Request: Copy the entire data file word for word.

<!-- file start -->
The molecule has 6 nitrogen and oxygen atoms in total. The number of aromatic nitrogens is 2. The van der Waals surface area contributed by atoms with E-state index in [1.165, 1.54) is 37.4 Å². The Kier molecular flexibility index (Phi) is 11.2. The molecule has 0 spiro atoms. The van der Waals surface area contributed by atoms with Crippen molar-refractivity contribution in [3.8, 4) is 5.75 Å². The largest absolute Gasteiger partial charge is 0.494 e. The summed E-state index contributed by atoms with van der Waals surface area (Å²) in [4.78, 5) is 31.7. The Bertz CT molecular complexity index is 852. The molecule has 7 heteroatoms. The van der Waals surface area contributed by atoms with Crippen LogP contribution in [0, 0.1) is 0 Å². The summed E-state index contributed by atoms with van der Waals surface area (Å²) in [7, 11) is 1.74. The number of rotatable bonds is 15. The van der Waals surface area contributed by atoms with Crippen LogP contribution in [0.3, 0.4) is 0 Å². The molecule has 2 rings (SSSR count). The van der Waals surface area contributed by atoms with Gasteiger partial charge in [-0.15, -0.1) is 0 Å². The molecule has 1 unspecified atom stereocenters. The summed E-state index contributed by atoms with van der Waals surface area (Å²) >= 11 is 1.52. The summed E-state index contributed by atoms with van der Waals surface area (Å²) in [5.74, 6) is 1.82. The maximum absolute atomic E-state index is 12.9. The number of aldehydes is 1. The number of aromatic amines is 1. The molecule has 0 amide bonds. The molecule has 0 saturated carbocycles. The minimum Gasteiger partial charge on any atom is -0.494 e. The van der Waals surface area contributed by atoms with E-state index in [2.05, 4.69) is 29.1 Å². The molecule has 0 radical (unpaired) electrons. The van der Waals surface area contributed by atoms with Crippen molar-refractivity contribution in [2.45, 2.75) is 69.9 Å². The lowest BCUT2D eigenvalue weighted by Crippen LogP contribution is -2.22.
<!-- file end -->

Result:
The molecule has 6 nitrogen and oxygen atoms in total. The number of aromatic nitrogens is 2. The van der Waals surface area contributed by atoms with E-state index in [1.165, 1.54) is 37.4 Å². The Kier molecular flexibility index (Phi) is 11.2. The molecule has 0 spiro atoms. The van der Waals surface area contributed by atoms with Crippen molar-refractivity contribution in [3.8, 4) is 5.75 Å². The largest absolute Gasteiger partial charge is 0.494 e. The summed E-state index contributed by atoms with van der Waals surface area (Å²) in [4.78, 5) is 31.7. The Bertz CT molecular complexity index is 852. The molecule has 7 heteroatoms. The van der Waals surface area contributed by atoms with Crippen LogP contribution in [0, 0.1) is 0 Å². The summed E-state index contributed by atoms with van der Waals surface area (Å²) in [7, 11) is 1.74. The number of rotatable bonds is 15. The van der Waals surface area contributed by atoms with Crippen LogP contribution in [0.3, 0.4) is 0 Å². The molecule has 2 rings (SSSR count). The van der Waals surface area contributed by atoms with Gasteiger partial charge in [-0.15, -0.1) is 0 Å². The molecule has 1 unspecified atom stereocenters. The summed E-state index contributed by atoms with van der Waals surface area (Å²) >= 11 is 1.52. The summed E-state index contributed by atoms with van der Waals surface area (Å²) in [5.74, 6) is 1.82. The maximum absolute atomic E-state index is 12.9. The number of aldehydes is 1. The number of aromatic amines is 1. The molecule has 0 amide bonds. The molecule has 0 saturated carbocycles. The minimum Gasteiger partial charge on any atom is -0.494 e. The van der Waals surface area contributed by atoms with E-state index in [2.05, 4.69) is 29.1 Å². The molecule has 0 radical (unpaired) electrons. The van der Waals surface area contributed by atoms with Crippen molar-refractivity contribution in [2.45, 2.75) is 69.9 Å². The lowest BCUT2D eigenvalue weighted by Crippen LogP contribution is -2.22.